By Lawrence Hurley
WASHINGTON (Reuters) - In a case involving whistleblowers at Fidelity Investments, the U.S. Supreme Court on Monday agreed to consider whether mutual fund employees are subject to the same whistleblower protections as workers at publicly traded companies.
Two Fidelity whistleblowers asked the court to decide whether the Sarbanes-Oxley Act, which prevents public companies from retaliating against whistleblowers, applies to private companies serving under contract as advisers to public companies.
Sarbanes-Oxley was enacted in 2002 after accounting problems brought down energy company Enron Corp and communications provider WorldCom Inc.
Mutual fund companies have argued they should be exempt from the law because the funds themselves technically have no workers apart from their boards of directors and instead hire private management companies to invest their money.
Fidelity is the second-largest mutual fund company in the United States, investing $1.7 trillion of U.S. investment assets.
In the Fidelity case, plaintiff Jackie Lawson, who worked at Fidelity from 1993 until 2007, complained that she alerted supervisors to problems, including the alleged improper retention of $10 million of fees, only to be passed over for a promotion and threatened with punishment for insubordination.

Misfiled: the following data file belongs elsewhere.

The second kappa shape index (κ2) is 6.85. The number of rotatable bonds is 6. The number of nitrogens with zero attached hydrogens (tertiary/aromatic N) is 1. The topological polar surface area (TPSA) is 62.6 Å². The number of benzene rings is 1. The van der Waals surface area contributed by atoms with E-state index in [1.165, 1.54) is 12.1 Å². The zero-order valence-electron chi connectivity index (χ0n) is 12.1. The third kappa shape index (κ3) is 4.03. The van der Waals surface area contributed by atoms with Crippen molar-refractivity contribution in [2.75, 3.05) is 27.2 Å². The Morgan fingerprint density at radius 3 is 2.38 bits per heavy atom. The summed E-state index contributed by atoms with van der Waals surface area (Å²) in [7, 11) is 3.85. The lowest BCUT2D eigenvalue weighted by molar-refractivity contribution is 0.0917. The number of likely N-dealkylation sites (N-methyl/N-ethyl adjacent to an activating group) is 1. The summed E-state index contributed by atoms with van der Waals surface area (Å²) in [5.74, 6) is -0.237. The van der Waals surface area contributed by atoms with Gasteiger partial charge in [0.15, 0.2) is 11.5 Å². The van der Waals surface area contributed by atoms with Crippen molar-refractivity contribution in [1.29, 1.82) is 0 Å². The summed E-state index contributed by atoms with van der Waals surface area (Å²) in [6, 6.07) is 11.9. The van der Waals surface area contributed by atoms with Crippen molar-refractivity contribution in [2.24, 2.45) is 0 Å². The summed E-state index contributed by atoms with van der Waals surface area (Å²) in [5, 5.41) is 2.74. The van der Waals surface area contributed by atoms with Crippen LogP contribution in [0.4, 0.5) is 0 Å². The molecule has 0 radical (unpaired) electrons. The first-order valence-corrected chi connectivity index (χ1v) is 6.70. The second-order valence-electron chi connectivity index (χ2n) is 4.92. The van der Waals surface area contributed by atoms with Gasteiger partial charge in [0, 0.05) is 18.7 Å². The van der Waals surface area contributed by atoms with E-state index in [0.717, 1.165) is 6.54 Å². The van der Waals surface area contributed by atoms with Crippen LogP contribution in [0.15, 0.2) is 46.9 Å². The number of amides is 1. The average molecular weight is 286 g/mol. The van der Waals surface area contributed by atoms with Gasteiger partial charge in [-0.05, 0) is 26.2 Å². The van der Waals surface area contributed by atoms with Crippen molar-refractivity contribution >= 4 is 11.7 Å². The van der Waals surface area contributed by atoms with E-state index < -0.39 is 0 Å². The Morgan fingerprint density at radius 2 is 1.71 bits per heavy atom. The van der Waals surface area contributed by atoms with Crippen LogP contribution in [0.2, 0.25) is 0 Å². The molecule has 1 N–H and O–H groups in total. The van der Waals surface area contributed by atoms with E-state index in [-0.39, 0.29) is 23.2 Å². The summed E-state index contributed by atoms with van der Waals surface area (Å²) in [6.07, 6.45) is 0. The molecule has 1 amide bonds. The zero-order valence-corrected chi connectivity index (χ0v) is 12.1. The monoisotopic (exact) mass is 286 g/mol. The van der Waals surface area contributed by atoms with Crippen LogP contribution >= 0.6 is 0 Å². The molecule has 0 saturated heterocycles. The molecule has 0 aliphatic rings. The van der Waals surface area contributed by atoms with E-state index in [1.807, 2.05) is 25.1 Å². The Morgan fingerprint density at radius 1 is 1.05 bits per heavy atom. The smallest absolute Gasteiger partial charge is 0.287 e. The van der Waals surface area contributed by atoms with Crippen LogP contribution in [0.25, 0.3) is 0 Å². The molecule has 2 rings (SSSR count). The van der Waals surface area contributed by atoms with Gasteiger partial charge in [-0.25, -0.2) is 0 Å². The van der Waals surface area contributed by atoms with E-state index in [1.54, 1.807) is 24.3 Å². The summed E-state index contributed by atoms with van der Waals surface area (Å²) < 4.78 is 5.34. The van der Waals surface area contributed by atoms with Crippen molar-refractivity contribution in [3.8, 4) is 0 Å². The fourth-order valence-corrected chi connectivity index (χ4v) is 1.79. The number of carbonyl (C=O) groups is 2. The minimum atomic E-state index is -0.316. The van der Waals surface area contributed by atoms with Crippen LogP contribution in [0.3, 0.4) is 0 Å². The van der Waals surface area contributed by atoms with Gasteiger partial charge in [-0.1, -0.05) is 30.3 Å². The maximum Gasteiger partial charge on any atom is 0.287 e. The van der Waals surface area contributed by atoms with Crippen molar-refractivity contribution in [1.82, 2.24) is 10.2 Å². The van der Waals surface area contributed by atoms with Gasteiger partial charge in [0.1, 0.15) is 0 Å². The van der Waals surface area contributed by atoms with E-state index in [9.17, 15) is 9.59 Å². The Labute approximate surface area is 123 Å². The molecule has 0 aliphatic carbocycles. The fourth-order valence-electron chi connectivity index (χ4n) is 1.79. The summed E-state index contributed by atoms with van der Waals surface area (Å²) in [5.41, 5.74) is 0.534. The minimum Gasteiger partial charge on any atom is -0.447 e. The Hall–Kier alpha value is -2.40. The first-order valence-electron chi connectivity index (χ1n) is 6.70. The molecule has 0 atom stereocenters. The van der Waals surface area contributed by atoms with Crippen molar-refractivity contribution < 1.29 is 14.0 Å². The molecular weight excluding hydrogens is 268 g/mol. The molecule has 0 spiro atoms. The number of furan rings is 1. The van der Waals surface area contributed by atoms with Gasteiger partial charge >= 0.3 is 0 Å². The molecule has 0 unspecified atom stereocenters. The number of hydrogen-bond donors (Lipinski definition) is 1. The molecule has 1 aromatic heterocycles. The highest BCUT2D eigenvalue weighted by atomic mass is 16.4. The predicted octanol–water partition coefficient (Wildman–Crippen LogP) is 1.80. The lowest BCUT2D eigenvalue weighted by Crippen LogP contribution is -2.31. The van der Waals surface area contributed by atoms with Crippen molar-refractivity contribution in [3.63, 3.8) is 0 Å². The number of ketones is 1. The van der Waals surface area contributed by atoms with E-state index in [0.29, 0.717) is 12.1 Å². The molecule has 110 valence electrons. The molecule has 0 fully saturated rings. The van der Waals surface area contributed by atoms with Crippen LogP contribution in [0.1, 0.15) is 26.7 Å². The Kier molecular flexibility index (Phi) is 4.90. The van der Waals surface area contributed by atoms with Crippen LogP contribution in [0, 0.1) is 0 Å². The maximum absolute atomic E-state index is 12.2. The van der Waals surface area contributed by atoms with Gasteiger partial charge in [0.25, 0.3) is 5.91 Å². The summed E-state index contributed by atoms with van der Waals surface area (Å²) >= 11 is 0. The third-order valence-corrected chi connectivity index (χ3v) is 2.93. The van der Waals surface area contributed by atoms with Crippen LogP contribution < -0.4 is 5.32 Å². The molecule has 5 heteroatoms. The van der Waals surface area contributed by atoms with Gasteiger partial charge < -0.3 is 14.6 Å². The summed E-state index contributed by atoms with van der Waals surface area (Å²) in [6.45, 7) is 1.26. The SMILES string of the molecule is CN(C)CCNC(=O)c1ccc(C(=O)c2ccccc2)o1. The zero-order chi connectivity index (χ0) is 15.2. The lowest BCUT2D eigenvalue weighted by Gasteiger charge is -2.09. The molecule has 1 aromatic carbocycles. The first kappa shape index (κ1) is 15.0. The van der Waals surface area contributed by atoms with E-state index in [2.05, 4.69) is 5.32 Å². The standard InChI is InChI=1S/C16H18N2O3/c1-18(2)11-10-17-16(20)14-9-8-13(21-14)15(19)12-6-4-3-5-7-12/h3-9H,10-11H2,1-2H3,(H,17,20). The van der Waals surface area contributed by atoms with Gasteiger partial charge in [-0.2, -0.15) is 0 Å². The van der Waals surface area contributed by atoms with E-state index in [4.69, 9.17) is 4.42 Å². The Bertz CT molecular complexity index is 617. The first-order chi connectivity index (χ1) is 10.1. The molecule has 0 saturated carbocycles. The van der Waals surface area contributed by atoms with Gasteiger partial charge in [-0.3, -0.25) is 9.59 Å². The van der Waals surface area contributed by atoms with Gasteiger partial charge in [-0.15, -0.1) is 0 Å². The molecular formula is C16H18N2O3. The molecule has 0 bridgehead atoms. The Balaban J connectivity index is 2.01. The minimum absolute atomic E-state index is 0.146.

Another plaintiff, Jonathan Zang, who ran several mutual funds from 1998 to 2005, alleged Fidelity gave him poor reviews and fired him in retaliation for his complaint that a new pay plan for Fidelity portfolio managers inaccurately and illegally described how pay was calculated.
Fidelity argued that Lawson and Zang worked for affiliates such as its Fidelity Management & Research arm, rather than a public company that Sarbanes-Oxley was meant to cover.
In a 2012 ruling, the 1st U.S. Circuit Court of Appeals in Boston sided with Fidelity. The court noted that other whistleblower statutes in the Energy Reorganization Act and the Pipeline Safety Improvement Act specifically extend coverage to contractors, unlike Sarbanes-Oxley.
The Securities and Exchange Commission and the Department of Labor supported Lawson and Zang, submitting briefs on appeal that supported the extension of whistleblower protections to mutual fund employees.
U.S. Solicitor General Donald Verrilli filed a brief urging the court to wait for other cases to be decided before addressing the legal question.
The Supreme Court will hear arguments and decide the case in the court's next term, which starts in October and ends in June 2014.
The case is Lawson v. FMR, U.S. Supreme Court, No. 12-3.
(Reporting by Lawrence Hurley; Editing by Howard Goller, Gerald E. McCormick and John Wallace)